INDIANAPOLIS (AP) — Two-time All-Pro linebacker Darius Leonard understands what he’s facing Sunday.
He must contend again with Derrick Henry’s powerful runs and the strong stiff arm that frequently leaves defenders in the dirt. Throw in a new passing threat and the already challenging mission of stopping a two-time NFL rushing champ becomes even more difficult.
For Leonard and his Indianapolis Colts defensive teammates, this is life twice a year in the AFC South.
“I don’t see him get tired,” Leonard said Thursday. “You see what he does in the offseason. He’s a hard worker and you respect guys like that because then when the game comes, they’re prepared for these tough battles. That’s why in the fourth quarter, sometimes, you see him banging his head on the goal post — he’s still going.”
At 6-foot-3, 247 pounds, dealing with Henry’s punishing style for three grueling hours wears down even the stingiest run defenses — as Indy has learned the hard way.
Despite allowing the second-fewest 100-yard runners in the league since 2018 (five), Tennessee’s workhorse back has done it four straight times in this series.
Regardless, the Colts haven’t changed their goals or their techniques for taking down Henry; they’re reinforcing the message.
“We’ve got to gang tackle him, knock him sideways or backwards,” 2020 All-Pro defensive tackle DeForest Buckner said. “Obviously, he’s a different type of guy, different type of back and he’s a big back so we have to make an emphasis on tackling low.”
The choice comes with risks.
When Indy linebacker Bobby Okereke tried to grab Henry’s legs in the first meeting this season, he ended up with a face full of grass, courtesy of Henry’s vaunted stiff arm.
He doesn’t just embarrass opponents — he counterpunches.
Leonard has been a turnover machine since entering the league in 2018, and this year he has forced a fumble, recovered a fumble or intercepted a pass in six of Indy’s seven games. But when he tried punching the ball out of Henry’s arm last month, the former Alabama star lowered his shoulder and knocked Leonard backward.
“It was a 50-50 business decision he made — it was: do I want to punch the ball out for the team and make a big play or the other side of it is get embarrassed and run over?” Buckner said. “He took that decision to do everything he could to make a play for the team. Unfortunately, it didn’t go his way.”
Okereke tried another option by tackling Henry’s stiff arm. The results were equally mixed.
Denico Autry is thankful he no longer has to make those decisions. After spending the previous three years with the Colts, he signed with Tennessee in free agency during the offseason and now enjoys watching the Henry show from the sideline.
“I’m glad I don’t have to deal with him no more, but he never got me with one of those stiff arms,” Autry said. “If you’re going to go, you have to go. You can’t miss on him.”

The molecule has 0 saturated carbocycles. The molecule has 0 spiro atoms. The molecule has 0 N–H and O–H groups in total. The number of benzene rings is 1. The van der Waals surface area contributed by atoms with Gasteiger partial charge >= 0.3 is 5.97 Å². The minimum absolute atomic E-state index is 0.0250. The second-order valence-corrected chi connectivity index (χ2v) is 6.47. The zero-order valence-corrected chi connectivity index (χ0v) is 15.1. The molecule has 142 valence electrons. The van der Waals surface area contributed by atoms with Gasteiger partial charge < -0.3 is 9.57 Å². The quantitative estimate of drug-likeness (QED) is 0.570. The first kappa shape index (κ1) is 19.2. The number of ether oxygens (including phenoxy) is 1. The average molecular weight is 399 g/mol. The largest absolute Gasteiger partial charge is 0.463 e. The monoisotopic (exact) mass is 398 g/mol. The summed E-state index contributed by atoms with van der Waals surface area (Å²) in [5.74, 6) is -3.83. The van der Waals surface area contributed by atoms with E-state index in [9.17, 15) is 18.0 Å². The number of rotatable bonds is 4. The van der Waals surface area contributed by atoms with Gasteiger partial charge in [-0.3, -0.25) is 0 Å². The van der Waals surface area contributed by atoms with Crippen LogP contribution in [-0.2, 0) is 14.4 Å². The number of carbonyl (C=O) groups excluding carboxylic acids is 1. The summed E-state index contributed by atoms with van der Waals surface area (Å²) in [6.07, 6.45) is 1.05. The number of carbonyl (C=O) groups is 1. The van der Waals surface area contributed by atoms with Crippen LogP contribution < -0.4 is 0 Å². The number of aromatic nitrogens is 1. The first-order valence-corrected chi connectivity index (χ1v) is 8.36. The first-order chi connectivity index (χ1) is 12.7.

Especially when he can turn one miss into a scoring run.
Perhaps the most impressive part of Henry’s resume is the workload doesn’t seem to slow him down.
After topping 300 carries each of the past two seasons, he’s logging 27.3 per game this year and is on pace to shatter Larry Johnson’s single-season record (416 carries). Less than halfway through the first 17-game season, Henry starts this weekend needing 131 yards for a fourth straight 1,000-yard season.
At this rate, he could break Eric Dickerson’s single-season record of 2,105 yards rushing and become the first player in league history to post consecutive 2,000-yard seasons.
“He’s been doing that for years — high school, college and the league,” said Colts running back Jonathan Taylor, a friend whose 579 yards are second in the NFL. “He’s built for it. Some guys are special, he’s just built for it.”
He’s become especially proficient in the most meaningful games and has come to relish this biannual showdown, too.
When Tennessee needed to beat Indy on the road to take control of the division title chase, he had 178 yards and three TDs. When the Titans needed to protect their home field last month to get the early edge against the Colts this season, he rushed for 113 yards and caught three passes for another 31 yards.
“I just go out there and play,” he said. “Just go out and finish runs, take advantage of my opportunities and try to help us win.”
And this week, as the Colts desperately need a win to move within one game of the division-leading Titans, Leonard will be ready for another heavy dose of Henry.
“Just seven-plus to the ball, hamstring tackle, squeeze, wrap, roll,” he said. “If it was easy, everybody in this room would play football. (Cornerback) Kenny (Moore II) is 160, 170 pounds, and he’s got a heart of a dang lion out there and he’s going to do what he has to do to get you down.”
AP Pro Football Writer Teresa M. Walker in Nashville, Tennessee contributed to this report.
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